A gratin (or plain old potato bake if you prefer) is the edible equivalent of a pair of sweat pants you can wear down to the shops. It’s lazy and relaxed, yet also manages to be just smart enough for company (as opposed to pyjamas). It’s a glorious muddle of dairy and white stodge, gussied up by fine knife skills (or a sly use of a mandolin). It’s made presentable by the constraints of the dish it’s served in and the crunch of the crust which covers the top.
Yet here’s my main problem with most renditions of this comfort food classic. In order to encourage slivers of potato to morph from separate tiles of carbohydrate into a rectangle of indulgence it traditionally involves excesses of cream, butter and cheese. All of these are ingredients which make me much less inclined to wear any sort of form fitting pants in public.
In our house we call this gratin’ Cameron’s bake’. It was inspired by a suave (and svelte) fellow in our orbit. Nb, I should say upfront; I have never known him to sport sweat pants in pubic. He’s the sort of man who can peg the legs of his chinos with panache and is coordinated enough to carry on a conversation about the merits of an exhibition while pushing a bicycle through a crowd. Whenever we go to his place for supper the evening invariably starts with a variety of things artfully placed on platters. Beyond cured meats and cheese there are often carrot batons, hummous and some good quality crisps.
One day I saw him swipe a crisp through the pot of hummous.
It was a simple gesture, but it rocked my world. It was a combination I’d never contemplated. Carrots and hummous; of course they’re friends. Hummous and flat breads; absolutely. But crisps? Yet, it makes perfect sense. It’s saltiness and crunch coupled with the gentle burlap of chickpeas. I soon followed suit. It was terrific. I took a mental note, then filed the combination away in my head.
This potato gratin came to life after I was sent a mystery box of ingredients from Sainsbury’s SO Organic to play with. In the box were carrots and butter, bacon and sausages, milk and eggs. And then, there was organic hummous and a bag of organic Lady Balfour potatoes- an all rounder with a creamy texture that’s good for both baking and mashing.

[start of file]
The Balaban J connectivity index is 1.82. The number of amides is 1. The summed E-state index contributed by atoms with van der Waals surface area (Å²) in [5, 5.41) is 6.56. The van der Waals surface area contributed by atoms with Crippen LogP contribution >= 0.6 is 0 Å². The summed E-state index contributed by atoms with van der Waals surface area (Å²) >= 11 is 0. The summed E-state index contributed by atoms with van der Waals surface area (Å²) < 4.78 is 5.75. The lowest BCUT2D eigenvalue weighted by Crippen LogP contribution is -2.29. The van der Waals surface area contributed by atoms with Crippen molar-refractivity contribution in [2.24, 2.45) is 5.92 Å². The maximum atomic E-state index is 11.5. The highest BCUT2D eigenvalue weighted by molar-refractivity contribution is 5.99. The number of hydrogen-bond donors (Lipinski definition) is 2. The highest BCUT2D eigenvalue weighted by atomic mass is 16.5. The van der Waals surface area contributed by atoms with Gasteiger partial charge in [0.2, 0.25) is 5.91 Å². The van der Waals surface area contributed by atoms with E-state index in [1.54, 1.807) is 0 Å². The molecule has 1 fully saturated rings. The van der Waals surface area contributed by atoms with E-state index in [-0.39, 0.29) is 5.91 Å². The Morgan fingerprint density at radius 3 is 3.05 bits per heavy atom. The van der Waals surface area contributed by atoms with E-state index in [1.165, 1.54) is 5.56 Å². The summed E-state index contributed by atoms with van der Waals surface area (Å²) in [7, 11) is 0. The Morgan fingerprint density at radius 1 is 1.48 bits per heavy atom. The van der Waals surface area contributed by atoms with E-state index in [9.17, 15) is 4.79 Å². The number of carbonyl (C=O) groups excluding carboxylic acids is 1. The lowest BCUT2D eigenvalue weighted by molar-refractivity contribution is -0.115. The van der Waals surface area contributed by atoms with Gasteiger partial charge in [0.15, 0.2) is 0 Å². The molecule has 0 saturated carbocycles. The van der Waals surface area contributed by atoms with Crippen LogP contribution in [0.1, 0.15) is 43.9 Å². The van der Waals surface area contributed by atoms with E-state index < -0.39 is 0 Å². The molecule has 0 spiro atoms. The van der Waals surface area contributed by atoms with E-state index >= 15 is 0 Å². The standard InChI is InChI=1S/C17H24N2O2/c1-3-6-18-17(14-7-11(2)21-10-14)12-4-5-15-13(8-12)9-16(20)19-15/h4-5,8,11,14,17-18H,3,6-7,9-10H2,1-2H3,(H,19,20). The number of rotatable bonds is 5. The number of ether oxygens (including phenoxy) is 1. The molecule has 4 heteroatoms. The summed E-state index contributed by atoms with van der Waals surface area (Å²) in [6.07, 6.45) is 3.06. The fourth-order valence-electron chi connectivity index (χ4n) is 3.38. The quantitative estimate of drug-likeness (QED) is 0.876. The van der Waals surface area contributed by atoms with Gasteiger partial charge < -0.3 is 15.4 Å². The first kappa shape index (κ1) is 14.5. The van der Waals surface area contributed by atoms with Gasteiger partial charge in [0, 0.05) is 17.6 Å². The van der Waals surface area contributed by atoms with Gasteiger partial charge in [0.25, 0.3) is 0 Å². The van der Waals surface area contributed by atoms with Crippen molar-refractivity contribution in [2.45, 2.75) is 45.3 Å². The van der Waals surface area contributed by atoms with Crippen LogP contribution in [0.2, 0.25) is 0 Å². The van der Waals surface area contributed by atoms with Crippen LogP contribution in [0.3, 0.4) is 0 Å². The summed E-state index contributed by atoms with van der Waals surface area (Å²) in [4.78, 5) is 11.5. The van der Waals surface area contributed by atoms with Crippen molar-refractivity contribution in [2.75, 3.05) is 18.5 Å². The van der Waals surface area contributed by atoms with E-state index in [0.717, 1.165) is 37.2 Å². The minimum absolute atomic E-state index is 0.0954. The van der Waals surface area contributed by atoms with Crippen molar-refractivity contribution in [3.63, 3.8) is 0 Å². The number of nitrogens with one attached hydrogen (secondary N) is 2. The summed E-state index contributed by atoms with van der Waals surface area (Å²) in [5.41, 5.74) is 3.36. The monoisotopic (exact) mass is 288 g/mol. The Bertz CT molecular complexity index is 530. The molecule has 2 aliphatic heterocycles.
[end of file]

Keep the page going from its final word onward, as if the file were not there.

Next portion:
Instead of being laden with heavy dairy or meekly made with stock, a slurry of organic milk and hummous offers just enough body to meld together the wafer thin slices of potato.
There’s sweetness from sly threads of caramelised onions snaking through. There’s a faint nutty-saltiness from the chickpeas and tahini in the hummous. There’s a little kick from cayenne pepper , though if you preferred something sweeter you could replace it with nutmeg. If you’re feeling lazy, skip the onions, though they do add a nice textural contrast. And finally there’s the burnished top, courtesy of a little cheese; cheddar in this case, though parmesan would also be lovely.
It’s a solid staple which calls for little more than a sharply dressed salad on the side. And perhaps some dashing company to share it with.
Potato, hummous and onion gratin
Serve with a green salad for a vegetarian supper, or as a hearty side to roast lamb, sausages, or steaks.
1 mandolin. 1 A4 size baking tray. 1 saucepan. 1 whisk.
1 red onion, cut into very thin slivers
2 tbsp butter
700 grams baking potatoes (I used Sainsbury’s SO Organic Lady Balfour), cut into 3 mm slices using a mandolin
200 gram tub of hummous
1 cup of milk
50 grams of cheese, grated (cheddar is good)
Cayenne pepper to taste
1) Preheat oven to 220 C/425 F.
2) Peel the onion, cut in half and use a mandolin to shave it into thin slivers.
Add a knob of butter into a pan and sauté until the onions are caramellised (10 minutes, minimum).
3) While this is happening, grease the bottom of a baking dish well with some of the remaining butter.
4) Use the mandolin to shave the potatoes into slices a few millimetres thick. They really do have to be this thin, otherwise the effect will be lost. Place the slices to one side.
6) Layer the potato pieces like overlapping roof tiles on the bottom of the baking dish. After one layer, strew over some of the softened onions and pour on a little of the hummous/milk. Sprinkle with a little cayenne and a little salt and pepper. Dab with a bit of extra butter if you like.
8 ) Bake for 45 minutes- 1 hour, until the cheese is brown and a knife easily slips through the centre of the gratin. The last thing you want is to be serving is undercooked potato.
9) Serve hot or warm with a sharply dressed green salad.